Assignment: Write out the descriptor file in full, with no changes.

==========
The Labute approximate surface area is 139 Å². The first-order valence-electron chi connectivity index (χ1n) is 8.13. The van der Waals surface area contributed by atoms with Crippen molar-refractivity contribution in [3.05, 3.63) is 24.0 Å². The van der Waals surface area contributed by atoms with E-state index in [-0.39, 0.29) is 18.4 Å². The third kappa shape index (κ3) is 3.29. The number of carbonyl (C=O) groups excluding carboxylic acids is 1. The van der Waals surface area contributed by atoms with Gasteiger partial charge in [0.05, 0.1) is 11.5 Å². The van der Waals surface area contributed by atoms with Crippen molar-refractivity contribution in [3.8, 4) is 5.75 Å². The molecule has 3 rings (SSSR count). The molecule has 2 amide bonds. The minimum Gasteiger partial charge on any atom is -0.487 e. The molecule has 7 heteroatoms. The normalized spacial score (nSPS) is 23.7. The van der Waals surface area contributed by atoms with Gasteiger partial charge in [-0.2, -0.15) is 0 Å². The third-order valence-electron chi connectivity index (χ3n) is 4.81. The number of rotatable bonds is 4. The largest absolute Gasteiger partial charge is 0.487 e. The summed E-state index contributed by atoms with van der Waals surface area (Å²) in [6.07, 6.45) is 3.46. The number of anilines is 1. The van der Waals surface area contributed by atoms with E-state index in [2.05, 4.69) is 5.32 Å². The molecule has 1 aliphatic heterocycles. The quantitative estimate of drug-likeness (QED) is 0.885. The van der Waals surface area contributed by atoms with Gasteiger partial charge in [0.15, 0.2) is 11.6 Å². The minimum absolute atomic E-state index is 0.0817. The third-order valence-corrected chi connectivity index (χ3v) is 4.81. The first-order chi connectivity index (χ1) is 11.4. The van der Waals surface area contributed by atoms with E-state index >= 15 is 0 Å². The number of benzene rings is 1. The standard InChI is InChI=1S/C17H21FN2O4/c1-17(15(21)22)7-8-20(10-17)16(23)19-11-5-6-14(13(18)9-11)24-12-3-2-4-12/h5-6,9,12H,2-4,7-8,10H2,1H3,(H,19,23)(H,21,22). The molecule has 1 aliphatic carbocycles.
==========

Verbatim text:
The Labute approximate surface area is 139 Å². The first-order valence-electron chi connectivity index (χ1n) is 8.13. The van der Waals surface area contributed by atoms with Crippen molar-refractivity contribution in [3.05, 3.63) is 24.0 Å². The van der Waals surface area contributed by atoms with E-state index in [-0.39, 0.29) is 18.4 Å². The third kappa shape index (κ3) is 3.29. The number of carbonyl (C=O) groups excluding carboxylic acids is 1. The van der Waals surface area contributed by atoms with Gasteiger partial charge in [0.05, 0.1) is 11.5 Å². The van der Waals surface area contributed by atoms with Crippen molar-refractivity contribution in [3.8, 4) is 5.75 Å². The molecule has 3 rings (SSSR count). The molecule has 2 amide bonds. The minimum Gasteiger partial charge on any atom is -0.487 e. The molecule has 7 heteroatoms. The normalized spacial score (nSPS) is 23.7. The van der Waals surface area contributed by atoms with Gasteiger partial charge in [-0.2, -0.15) is 0 Å². The third-order valence-electron chi connectivity index (χ3n) is 4.81. The number of rotatable bonds is 4. The largest absolute Gasteiger partial charge is 0.487 e. The summed E-state index contributed by atoms with van der Waals surface area (Å²) in [6.07, 6.45) is 3.46. The number of anilines is 1. The van der Waals surface area contributed by atoms with E-state index in [2.05, 4.69) is 5.32 Å². The molecule has 1 aliphatic heterocycles. The quantitative estimate of drug-likeness (QED) is 0.885. The van der Waals surface area contributed by atoms with Gasteiger partial charge in [0.15, 0.2) is 11.6 Å². The minimum absolute atomic E-state index is 0.0817. The third-order valence-corrected chi connectivity index (χ3v) is 4.81. The first-order chi connectivity index (χ1) is 11.4. The van der Waals surface area contributed by atoms with E-state index >= 15 is 0 Å². The number of benzene rings is 1. The standard InChI is InChI=1S/C17H21FN2O4/c1-17(15(21)22)7-8-20(10-17)16(23)19-11-5-6-14(13(18)9-11)24-12-3-2-4-12/h5-6,9,12H,2-4,7-8,10H2,1H3,(H,19,23)(H,21,22). The molecule has 1 aliphatic carbocycles.